Probably the most recognizable painting in the worldThis painting has excited great interest for centuries, and there is probably no one who does not know it. It shows the portrait of an average Florentine woman, a wife, a mother, leading an ordinary, quiet middle-class life. Leonardo da Vinci's masterful painting technique made the woman's mysterious smile the subject of inquiries from art experts and even university analyses. The painting, on display in the Luvre Collection, is admired by some 10 million visitors a year.
1.Mona Lisa is an oil painting by Leonardo da Vinci.
The masterpiece measures 77 x 53 cm and was painted on a poplar board.
2.The painting was created between 1503 and 1507.
It is now in the Louvre in Paris and is a bone of contention between the French and Italians, as both nations consider it their national treasure.
3.The French feel the ownership of the painting because after the death of the master Leonardo, his sisters sold the "Mona Lisa" to the French King Francis I.
King bought the portrait for the considerable sum of four thousand gold crowns - equivalent to $9.7 million today! And so it came to France.
4.At first, it hung in the palace of Fontainebleau, in the royal bathing salon.
After fifty years, the painting was moved to the Cabinet des Tableaux. During the reign of Louis XIV, it was taken to Versailles and later to the Louvre, shortly after the latter was opened.
5.It was a decoration of the French Emperor interiors for a while.
From the Louvre, Mona Lisa was taken by Napoleon Bonaparte to his bedroom at Tuileries Palace. When the Emperor was exiled to St. Helena Island in 1815, the "Mona Lisa" returned to the Louvre.
6.The work was put on permanent display at the Louvre in 1797.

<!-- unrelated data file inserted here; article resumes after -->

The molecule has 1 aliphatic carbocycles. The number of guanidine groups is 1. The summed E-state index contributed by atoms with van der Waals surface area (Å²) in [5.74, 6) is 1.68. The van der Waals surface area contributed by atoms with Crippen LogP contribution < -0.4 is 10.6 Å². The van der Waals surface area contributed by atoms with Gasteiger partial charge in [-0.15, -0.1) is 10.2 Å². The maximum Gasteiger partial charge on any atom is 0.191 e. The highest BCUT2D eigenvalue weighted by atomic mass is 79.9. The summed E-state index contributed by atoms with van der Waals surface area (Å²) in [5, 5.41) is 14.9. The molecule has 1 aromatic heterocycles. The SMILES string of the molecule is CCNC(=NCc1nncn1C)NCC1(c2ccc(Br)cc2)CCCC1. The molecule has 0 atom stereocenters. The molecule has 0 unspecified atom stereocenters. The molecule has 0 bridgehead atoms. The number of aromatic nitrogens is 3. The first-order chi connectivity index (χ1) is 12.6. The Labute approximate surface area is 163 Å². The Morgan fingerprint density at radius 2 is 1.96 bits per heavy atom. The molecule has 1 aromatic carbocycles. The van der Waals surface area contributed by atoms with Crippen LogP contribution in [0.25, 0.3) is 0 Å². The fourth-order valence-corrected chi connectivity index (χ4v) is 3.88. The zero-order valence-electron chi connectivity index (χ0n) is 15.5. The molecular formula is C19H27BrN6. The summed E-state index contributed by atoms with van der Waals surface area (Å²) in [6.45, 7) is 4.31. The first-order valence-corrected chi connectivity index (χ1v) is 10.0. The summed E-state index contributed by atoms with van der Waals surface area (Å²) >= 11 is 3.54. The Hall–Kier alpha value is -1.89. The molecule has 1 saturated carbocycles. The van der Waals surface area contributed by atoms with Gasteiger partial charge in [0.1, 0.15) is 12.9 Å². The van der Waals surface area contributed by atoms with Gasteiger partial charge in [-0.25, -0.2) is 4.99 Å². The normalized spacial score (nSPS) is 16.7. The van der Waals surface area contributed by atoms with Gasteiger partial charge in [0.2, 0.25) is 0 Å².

It is one of the most famous and valuable paintings of the Renaissance and the most protected work of art in the world. Many myths and theories surround the painting, such as the Louvre exhibiting not the original but one of many copies of the portrait.
7.Except for France, Mona Lisa has been exhibited in only three countries in the world so far.
After World War II, the painting was presented in the United States in 1963 and Japan and the Soviet Union in 1974. The authorities of Florence also tried to lend the artwork on the occasion of a major exhibition in 2013, but the management of the Louvre firmly refused.
8.In the United States, "Mona Lisa" was exhibited at the National Gallery of Art in Washington, D.C., and the Metropolitan Museum of Art in New York.
More than 2,000 dignitaries attended the exhibition, including President John F. Kennedy. The exhibit opened to the public the next day and was seen by an estimated 500,000 people over the next three weeks. The painting then went to the Metropolitan Museum of Art in New York, where another million people saw it. The painting was then insured for $100 million.
9.It is assumed that the painting was commissioned by a Florentine merchant, Francesco Gioconda, who never became its owner.
The biographers of da Vinci argue on this subject. There are suppositions that it was the master himself who forced the merchant to agree to paint the portrait of his wife.
10.There are also several hypotheses about who the woman portrayed really was.
In the 19th and 20th centuries, many researchers identified da Vinci's model with other, more famous historical figures (Isabella of Aragon, Beatrice d'Este, Constanza d'Avalos).